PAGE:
The world’s largest hyperscalers want to extend the lifespan of their servers in a move that could save billions of dollars a year.

Hyperscale cloud companies like Microsoft and Google operate vast data centres containing tens of thousands of servers. These facilities represent massive upfront and ongoing capital investment. 

As such, hyperscale cloud companies are seeking new ways to reduce cost, optimise upgrade cycles, and reduce environmental impact. It might seem like a strange approach for facilities that span millions of square feet and consume multiple megawatts of power, but the prevailing strategy for these companies is figuring out how to do more with less. For example, for several years, hyperscalers have been running their servers hotter and hotter to save on cooling. 

The next frontier for hyperscale cloud infrastructure efficiency is the upgrade cycle. This is especially important as many hyperscalers’ large facilities are being repurposed for AI workloads, which are much more demanding than cloud storage and computing. 

Stretching the servers’ lifespan

In 2020, the industry-wide understanding was that servers in hyperscale data centres would complete an upgrade cycle every three years. Then, Meta managed to push the lifespan of its servers from three years to four at the end of 2021. By the next year, it had pushed that figure to four and a half years, then to five by 2023. 

Similarly, Amazon Web Services’ servers were operating with five year life spans by the start of last year. Microsoft was operating its servers for around four years at the same time. 

Now, Amazon has pushed the “useful life” of its servers to six years. It achieves this through a “robust maintenance and repair program designed to increase component reuse and further reduce carbon emissions and waste across [AWS’] supply chain.”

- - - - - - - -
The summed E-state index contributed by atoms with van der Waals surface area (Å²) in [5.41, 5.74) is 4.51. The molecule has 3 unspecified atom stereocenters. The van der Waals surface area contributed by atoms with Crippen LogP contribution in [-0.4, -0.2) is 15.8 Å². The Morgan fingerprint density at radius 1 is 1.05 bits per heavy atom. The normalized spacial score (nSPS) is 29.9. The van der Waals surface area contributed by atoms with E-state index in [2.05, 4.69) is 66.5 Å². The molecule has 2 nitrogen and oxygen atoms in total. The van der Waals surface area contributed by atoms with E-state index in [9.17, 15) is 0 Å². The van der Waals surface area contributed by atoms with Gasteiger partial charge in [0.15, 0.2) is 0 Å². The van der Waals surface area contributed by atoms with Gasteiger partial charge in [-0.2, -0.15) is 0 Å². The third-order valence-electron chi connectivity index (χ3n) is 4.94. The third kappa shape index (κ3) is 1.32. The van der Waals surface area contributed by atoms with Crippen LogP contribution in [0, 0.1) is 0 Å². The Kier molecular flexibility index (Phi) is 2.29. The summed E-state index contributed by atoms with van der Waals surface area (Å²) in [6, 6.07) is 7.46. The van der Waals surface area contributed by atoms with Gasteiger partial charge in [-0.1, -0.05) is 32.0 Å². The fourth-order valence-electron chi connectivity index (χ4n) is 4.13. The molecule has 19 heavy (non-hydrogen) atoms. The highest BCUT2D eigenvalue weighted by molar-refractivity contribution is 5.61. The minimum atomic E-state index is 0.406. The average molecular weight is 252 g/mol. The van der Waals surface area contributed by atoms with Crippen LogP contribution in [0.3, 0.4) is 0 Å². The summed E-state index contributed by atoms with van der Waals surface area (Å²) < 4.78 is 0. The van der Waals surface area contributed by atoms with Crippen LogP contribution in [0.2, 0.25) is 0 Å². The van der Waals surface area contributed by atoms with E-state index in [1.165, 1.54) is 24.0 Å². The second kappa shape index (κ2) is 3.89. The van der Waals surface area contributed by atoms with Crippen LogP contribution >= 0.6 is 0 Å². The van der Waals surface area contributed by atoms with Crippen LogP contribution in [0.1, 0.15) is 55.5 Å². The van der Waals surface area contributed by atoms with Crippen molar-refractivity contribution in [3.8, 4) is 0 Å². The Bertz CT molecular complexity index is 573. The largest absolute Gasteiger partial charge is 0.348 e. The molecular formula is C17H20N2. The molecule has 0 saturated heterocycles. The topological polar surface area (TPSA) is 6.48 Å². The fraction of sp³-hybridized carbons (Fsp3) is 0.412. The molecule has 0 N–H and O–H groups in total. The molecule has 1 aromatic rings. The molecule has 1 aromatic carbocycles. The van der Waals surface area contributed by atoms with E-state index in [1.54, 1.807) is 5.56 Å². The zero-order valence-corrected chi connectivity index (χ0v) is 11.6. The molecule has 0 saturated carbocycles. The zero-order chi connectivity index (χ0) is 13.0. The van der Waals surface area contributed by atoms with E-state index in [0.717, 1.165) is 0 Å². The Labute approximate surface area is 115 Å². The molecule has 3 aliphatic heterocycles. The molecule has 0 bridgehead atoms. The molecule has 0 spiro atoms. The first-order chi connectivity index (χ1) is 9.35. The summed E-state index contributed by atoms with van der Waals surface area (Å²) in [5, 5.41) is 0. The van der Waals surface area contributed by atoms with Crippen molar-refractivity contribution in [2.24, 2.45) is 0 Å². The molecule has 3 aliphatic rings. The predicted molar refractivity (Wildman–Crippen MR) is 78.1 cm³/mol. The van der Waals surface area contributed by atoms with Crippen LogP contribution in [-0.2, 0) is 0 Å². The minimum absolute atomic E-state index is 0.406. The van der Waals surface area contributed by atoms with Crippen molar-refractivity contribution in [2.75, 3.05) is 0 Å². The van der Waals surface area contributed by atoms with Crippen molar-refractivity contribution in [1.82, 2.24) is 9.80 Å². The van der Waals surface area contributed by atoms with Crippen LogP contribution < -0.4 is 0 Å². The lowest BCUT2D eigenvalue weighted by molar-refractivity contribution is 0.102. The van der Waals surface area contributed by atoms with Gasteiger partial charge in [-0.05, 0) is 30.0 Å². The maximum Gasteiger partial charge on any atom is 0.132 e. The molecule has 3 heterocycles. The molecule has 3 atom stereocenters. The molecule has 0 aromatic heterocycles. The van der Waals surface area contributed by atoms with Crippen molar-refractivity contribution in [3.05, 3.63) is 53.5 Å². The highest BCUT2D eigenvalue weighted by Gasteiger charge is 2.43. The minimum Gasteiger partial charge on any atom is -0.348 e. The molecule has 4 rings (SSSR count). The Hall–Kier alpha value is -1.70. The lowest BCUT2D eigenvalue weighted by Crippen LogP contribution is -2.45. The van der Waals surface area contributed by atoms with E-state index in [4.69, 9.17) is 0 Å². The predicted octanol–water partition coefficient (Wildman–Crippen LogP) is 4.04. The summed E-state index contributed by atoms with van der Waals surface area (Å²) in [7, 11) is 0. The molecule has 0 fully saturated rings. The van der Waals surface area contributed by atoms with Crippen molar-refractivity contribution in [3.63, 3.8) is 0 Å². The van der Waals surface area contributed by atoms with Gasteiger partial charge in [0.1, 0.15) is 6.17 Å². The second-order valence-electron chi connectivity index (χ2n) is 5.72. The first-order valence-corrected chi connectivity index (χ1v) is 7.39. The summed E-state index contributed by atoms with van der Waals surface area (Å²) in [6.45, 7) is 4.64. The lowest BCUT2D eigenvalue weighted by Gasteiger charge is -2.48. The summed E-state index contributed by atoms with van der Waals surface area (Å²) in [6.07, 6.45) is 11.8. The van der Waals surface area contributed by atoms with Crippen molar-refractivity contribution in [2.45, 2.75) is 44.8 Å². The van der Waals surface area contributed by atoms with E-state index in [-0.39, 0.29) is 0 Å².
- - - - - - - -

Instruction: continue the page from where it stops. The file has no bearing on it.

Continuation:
Long server life spans mean big savings 

Lengthening the upgrade cycle in data centres could lead to significant reductions in e-waste. This is especially true in hyperscale facilities that are home to tens of thousands of servers. For cloud operators like Amazon and Meta, however, the real rewards are financial. 

When Amazon pushed its server lifespan to six years, it reduced its expenditures by $900 million in a single quarter. Google also hit the six year lifespan mark in 2023. As result, the company saved $3.9 billion in depreciation. Also, it increased its net income by $3.0 billion over the course of the year.

What about the suppliers? 

Less frequent server swap-outs does bode ill for the third party manufacturers and suppliers in the hyperscale ecosystem. Billions fewer dollars spent on new hardware is bound to hurt the companies who design and manufacture it. 

However, one thing will likely compensate for the drop in demand. Right now, virtually all hyperscalers are growing their operations just as fast as their need for replacement servers drops. The majority of this demand is expected to stem from AI. Throughout the industry, new money is pouring into building facilities capable of supporting the higher load from generative AI. 

“AI infrastructure spending is propping up the revenue streams for servers and storage,” noted The Next Platform. At the same time, the article adds that “underlying spending for datacenter gear for other workloads has gotten even weaker” compared with H1 2023. 

Early this year, Baron Fung, a Senior Research Director at Dell’Oro Group noted that data centre spending to support AI workloads would likely exceed $200 billion by 2028. “In order to drive long-term sustainable growth, the cloud service providers will seek to streamline general-purpose computing infrastructure costs by transitioning to next-generation server platforms and rack-scale architectures,” he added.  

  • Infrastructure & Cloud

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